Nearshore Americas

Opinions Differ on Threat of “Excessive” IT Outsourcing

Depending on who you listen to, US companies are either already jeopardizing their long-term ability to innovate and compete due to excessive IT outsourcing, or are not even close to maximizing the potential benefits IT outsourcing has to offer. 

Harvard Business School professors David Pisano and Willy Shih come down strongly on the side of IT outsourcing having gotten out of control, while others we spoke with say this is just nonsense.


IT Outsourcing: Too Much of a Good Thing?

In a July 2011 CIO Magazine article, Pisano and Shih argue that as US companies have been outsourcing higher- and higher-value IT functions abroad, they have begun eroding important competitive capabilities, both for themselves and others in their market. Pisano and Shih call this concept “industrial commons,” saying outsourcing higher-value functions can damage capabilities embodied in a company’s workforce, supplier network, and surrounding educational infrastructure.

The authors emphasize they are not opposed to outsourcing per se, but are just concerned that US companies are taking a short-term, profit-driven view of outsourcing at the expense of longer-range strategic concerns.

IT Outsourcing Aids US Competitiveness

Belatrix Software Factory VP of Business Development Alex Robbio has a different take on the “threat” posed by excessive outsourcing of IT functions by US companies. He took time from his busy schedule to explain to Nearshore Americas why he thinks the concerns raised by Pisano and Shih are overblown.

“I’ve run software companies in the US and have found strategic outsourcing adds competitiveness to American business more than subtracts from it,” stated Robbio (Belatrix Software Factory provides Nearshore and offshore software outsourcing services). Robbio contrasted what he sees as the more progressive US view of outsourcing to a more narrow-minded view held by many European businesses.

At issue: Are US companies taking a short-term, profit-driven view of outsourcing?

“In the US when companies face challenges of needing to grow and to expand R&D, they realize this happens everywhere, so why not tap into it?” said Robbio. “A lot of US companies haven’t tried outsourcing yet, and they tend to be less competitive. Companies that are outsourcing well and strategically are at the forefront and are winning.”

In comparison, Robbio said many European companies take the attitude that if something isn’t developed in their native country, it isn’t any good. “I’ve noticed countries with cultures that have that attitude tend to be less competitive and don’t play a major role internationally,” he said. “I believe one factor is closemindedness when it comes to outsourcing. They’d rather not do something than get outside help.’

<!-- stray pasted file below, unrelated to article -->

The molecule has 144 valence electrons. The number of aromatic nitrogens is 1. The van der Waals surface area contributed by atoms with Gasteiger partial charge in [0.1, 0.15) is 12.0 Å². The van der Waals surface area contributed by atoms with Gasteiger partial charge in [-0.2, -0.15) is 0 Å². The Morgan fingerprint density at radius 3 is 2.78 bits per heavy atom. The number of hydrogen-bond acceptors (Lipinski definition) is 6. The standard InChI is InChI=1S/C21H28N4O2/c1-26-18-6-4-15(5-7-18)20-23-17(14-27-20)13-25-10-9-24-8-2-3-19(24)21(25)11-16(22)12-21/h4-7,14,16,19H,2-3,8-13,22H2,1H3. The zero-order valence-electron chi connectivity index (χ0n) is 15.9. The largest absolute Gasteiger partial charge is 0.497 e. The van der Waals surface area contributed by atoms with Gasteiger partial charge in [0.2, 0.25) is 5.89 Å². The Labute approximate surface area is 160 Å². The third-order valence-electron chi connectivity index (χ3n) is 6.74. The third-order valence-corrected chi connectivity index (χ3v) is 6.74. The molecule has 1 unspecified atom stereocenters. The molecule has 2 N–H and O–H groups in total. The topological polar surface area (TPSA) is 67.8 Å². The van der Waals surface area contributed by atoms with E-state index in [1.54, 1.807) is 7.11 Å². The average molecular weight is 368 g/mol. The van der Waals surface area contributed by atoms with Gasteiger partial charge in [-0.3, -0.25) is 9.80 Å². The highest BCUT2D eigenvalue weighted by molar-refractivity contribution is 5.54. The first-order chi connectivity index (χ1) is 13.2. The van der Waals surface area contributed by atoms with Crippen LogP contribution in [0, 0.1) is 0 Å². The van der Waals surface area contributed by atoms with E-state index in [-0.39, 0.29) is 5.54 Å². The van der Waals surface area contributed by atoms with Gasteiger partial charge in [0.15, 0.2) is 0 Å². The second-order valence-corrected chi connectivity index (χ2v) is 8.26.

Latin America is Underutilized

When it comes to Nearshoring US IT operations to Latin American providers, Robbio said the potential is still generally underutilized. “The reality of IT outsourcing in the US was invented by Indian companies,” he explained. “The model has been pervasive, but companies applying older models don’t take advantage of Nearshoring.”

For example, Robbio said Belatrix will get bids for Nearshoring projects asking for onsite personnel. “You don’t need that with Nearshoring,” he commented. “We don’t have the time differences or cultural gaps you find with providers in India or China.”

It Could Happen, But Not Likely

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Robbio conceded the threat of excessive IT outsourcing does exist in theory, but is not likely to occur. “For example, Apple outsources 100% of its manufacturing, meaning in the US you don’t have people who understand that side of the business, which could have an effect,” he said. “But I don’t think it will happen. Self-balancing mechanisms come into play. You know when you are outsourcing too much. I don’t think anyone will outsource to the point it will be detrimental to long term strategy, even if it saves money.”

As evidence of the substantial room for outsourcing growth he sees, Robbio cites research he has done on the job markets of tech-heavy states such as California, Massachusetts and Texas. “At any given point, there have been hundreds of unfilled IT positions, even during the economic crisis,” he concluded. “If outsourcing were at the point of disturbing US business, I don’t think they’d be hiring. Outsourcing is not incompatible with the US job market.”


Kirk Laughlin

Kirk Laughlin is an award-winning editor and subject expert in information technology and offshore BPO/ contact center strategies.


  • Excessive outsourcing ("abdication") is when there is total lack of strategy and only focus on short term gains to reduce cost without worrying about losing IP and knowledge and long term wellbeing of the organization. Is there a threat of that happening? Sure! But will every CIO suddently become irresponsible and race towards type of outsourcing, I doubt it.

  • Pisano and Shih are correct. By outsourcing the high value IT work offshore, the country and the business community lose the technical edge we one had; we lose company private data; and we lose economic strength.

    When it came to IT, the problem that drove the US companies offshore was the failure of our education system to provide industry the necessary technology workforce. It was not cost. We graduated many times more lawyers and social workers than we did software engineers in the 1995 era. India, in the 1990s wrapped up their education to deliver to industry the resources our education system failed to do.

    To claim that outsourcing adds to competitiveness as Alex does is a hollow argument.